In the past couple of years, the cryptocurrency industry has gained a lot of hype and recognition all around the world. It seems that now every other person in the entire world’s population is aware of cryptocurrencies one way or another.
It was at the end of the year 2020 when it was revealed that the cryptocurrency industry has more than 100 million unique and active users. There are plenty who read about cryptocurrencies every day but are unable to do anything about them.
The main reason for not being able to do anything is because of the lack of funds. There are many who have made some small investments but are always up for some extra help they can get from others.
This is where the scammers have found a weakness among the majority of the crypto-investors and enthusiasts. While there are many who end up identifying the scams, yet there are some who do end up getting trapped and lured.
One of the biggest traps in crypto-scams is the crypto-giveaway. Despite being one of the oldest and the most stupid ones, it is still trending as some people end up doing what is asked of them and lose their money.
Even in the year 2021, people end up giving away money with hopes that Mark Zuckerberg or Elon Musk will be giving them Bitcoin (BTC) or Ethereum (ETH) in return. With the passage of time, the scammers have become very advanced and have become tech-savvy, which helps them in running such scams.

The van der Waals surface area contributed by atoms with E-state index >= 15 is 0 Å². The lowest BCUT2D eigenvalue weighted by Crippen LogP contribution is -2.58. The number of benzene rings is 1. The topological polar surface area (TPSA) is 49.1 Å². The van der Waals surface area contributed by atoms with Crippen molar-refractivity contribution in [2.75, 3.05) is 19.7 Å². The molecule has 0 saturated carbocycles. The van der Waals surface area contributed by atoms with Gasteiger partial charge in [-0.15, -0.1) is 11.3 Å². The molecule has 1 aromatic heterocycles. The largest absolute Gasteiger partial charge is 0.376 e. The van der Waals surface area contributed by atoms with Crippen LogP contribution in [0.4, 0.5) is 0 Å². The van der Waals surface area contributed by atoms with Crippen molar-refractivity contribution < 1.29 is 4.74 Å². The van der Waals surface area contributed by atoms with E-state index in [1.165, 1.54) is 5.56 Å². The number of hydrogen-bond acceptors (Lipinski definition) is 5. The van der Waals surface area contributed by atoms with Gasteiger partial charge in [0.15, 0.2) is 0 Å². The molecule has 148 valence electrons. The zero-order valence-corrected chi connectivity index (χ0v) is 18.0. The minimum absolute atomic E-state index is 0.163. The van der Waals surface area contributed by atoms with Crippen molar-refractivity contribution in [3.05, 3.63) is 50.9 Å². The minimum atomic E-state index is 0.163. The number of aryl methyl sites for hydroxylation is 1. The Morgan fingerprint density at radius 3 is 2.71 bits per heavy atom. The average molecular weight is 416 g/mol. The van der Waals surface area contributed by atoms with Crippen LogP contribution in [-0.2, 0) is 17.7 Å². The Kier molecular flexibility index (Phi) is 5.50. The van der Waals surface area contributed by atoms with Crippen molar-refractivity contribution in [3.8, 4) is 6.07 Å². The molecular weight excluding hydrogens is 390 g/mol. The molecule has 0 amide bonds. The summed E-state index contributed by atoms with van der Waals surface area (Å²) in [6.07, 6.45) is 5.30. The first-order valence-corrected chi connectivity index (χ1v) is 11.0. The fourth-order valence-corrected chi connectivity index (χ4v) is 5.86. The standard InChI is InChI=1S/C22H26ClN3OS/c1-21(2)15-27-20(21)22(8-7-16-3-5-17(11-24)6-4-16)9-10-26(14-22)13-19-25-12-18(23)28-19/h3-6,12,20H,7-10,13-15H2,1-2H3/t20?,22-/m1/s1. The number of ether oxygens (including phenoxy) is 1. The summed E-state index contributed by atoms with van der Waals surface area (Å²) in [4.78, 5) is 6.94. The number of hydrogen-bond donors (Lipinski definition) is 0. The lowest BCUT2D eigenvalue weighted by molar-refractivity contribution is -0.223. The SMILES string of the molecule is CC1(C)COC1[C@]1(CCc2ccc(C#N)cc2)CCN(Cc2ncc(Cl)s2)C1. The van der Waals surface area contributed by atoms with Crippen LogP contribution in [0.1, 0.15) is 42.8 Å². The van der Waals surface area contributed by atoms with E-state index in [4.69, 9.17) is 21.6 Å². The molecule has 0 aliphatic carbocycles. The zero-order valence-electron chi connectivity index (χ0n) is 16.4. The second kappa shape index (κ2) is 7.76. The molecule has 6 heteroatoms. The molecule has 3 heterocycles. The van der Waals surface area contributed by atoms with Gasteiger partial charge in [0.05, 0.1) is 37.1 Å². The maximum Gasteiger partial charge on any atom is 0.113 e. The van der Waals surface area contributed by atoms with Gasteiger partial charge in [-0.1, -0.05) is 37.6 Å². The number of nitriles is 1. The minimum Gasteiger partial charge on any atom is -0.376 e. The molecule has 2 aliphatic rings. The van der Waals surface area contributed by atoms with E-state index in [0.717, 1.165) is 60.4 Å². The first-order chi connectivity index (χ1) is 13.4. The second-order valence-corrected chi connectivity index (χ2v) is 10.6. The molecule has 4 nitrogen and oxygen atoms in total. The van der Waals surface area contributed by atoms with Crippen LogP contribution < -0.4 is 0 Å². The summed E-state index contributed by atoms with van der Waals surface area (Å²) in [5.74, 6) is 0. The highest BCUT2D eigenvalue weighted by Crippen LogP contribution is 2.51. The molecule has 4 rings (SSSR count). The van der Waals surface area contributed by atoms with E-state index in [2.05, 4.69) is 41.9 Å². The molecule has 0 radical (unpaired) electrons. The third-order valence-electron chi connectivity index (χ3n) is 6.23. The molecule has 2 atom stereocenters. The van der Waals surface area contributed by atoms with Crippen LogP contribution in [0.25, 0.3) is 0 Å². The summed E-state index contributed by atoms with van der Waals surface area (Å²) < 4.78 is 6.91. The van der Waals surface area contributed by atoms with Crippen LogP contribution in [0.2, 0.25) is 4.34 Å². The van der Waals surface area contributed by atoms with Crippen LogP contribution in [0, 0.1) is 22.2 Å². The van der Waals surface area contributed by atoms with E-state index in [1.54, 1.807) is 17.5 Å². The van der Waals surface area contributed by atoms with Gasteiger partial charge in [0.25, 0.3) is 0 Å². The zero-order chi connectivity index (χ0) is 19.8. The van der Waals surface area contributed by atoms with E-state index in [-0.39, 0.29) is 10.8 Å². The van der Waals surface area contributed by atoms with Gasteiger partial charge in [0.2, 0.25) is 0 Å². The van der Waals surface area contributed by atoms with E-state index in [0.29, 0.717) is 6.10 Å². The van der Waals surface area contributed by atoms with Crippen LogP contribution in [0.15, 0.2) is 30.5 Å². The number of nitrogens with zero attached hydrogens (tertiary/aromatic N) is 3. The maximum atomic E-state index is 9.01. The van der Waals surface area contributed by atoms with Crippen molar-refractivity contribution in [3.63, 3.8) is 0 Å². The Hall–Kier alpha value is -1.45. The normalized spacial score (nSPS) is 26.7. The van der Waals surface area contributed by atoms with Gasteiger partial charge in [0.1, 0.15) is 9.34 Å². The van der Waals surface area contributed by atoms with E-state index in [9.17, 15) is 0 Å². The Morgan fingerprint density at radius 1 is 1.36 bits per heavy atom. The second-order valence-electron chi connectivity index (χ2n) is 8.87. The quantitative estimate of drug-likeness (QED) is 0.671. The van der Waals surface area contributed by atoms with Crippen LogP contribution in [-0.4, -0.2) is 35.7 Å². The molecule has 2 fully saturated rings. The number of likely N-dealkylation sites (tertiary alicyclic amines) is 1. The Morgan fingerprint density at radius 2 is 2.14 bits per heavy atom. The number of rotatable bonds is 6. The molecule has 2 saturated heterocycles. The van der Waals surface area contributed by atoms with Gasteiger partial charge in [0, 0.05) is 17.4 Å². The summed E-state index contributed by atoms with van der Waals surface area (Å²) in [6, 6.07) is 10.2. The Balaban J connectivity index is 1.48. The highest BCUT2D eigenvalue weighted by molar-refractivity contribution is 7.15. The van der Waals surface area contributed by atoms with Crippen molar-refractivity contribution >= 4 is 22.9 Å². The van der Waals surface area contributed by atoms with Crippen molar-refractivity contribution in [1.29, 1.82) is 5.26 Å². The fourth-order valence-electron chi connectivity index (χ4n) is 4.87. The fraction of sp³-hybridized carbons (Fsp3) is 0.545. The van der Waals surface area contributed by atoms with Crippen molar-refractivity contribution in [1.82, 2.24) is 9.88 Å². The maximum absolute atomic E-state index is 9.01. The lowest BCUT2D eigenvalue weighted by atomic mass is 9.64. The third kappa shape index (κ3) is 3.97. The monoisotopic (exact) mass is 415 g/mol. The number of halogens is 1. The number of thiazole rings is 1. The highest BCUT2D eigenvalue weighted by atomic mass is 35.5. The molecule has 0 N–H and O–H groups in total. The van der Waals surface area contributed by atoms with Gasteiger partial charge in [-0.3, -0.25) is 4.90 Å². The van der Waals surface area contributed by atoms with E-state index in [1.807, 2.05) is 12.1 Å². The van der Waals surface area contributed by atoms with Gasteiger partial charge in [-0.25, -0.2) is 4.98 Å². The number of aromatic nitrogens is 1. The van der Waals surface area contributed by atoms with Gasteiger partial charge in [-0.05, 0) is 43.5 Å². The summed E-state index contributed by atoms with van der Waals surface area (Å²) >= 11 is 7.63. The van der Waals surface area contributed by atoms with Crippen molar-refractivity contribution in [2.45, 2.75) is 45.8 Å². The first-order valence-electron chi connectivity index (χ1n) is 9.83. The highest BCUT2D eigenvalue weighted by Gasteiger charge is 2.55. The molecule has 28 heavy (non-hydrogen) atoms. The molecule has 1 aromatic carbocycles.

According to Metamask and Bleeping Computer, scammers receive around $580,000 from the victims who end up sending their cryptocurrencies to such scammers. In the majority of the cases, the innocent users end up sending money to scammers who claim that they can double their money.
Recently, it is the giveaway that has emerged again to lure unsuspecting people and is taking away their cryptocurrencies. In order to execute this scam, the scammers have now deployed bots that reply to the users the moment they send a message.
This scam is currently trending on the Twitter platform where the scammers deploy bots, claiming to be someone that have received funds from Elon Musk or Winklevoss twins. The bots demand the person to reply if he/she is interested in doubling their currencies.
Whoever ends up replying gets an address from the bot, asking the person to send their crypto and receive double the amount. While the majority of the people detect the scam at this point but some end p sending their crypto.
It has been established the scammers have been using different addresses for several major cryptocurrencies in order to carry out their scams. One of the Bitcoin (BTC) addresses even managed to scam people off of $400,000 in a matter of two days.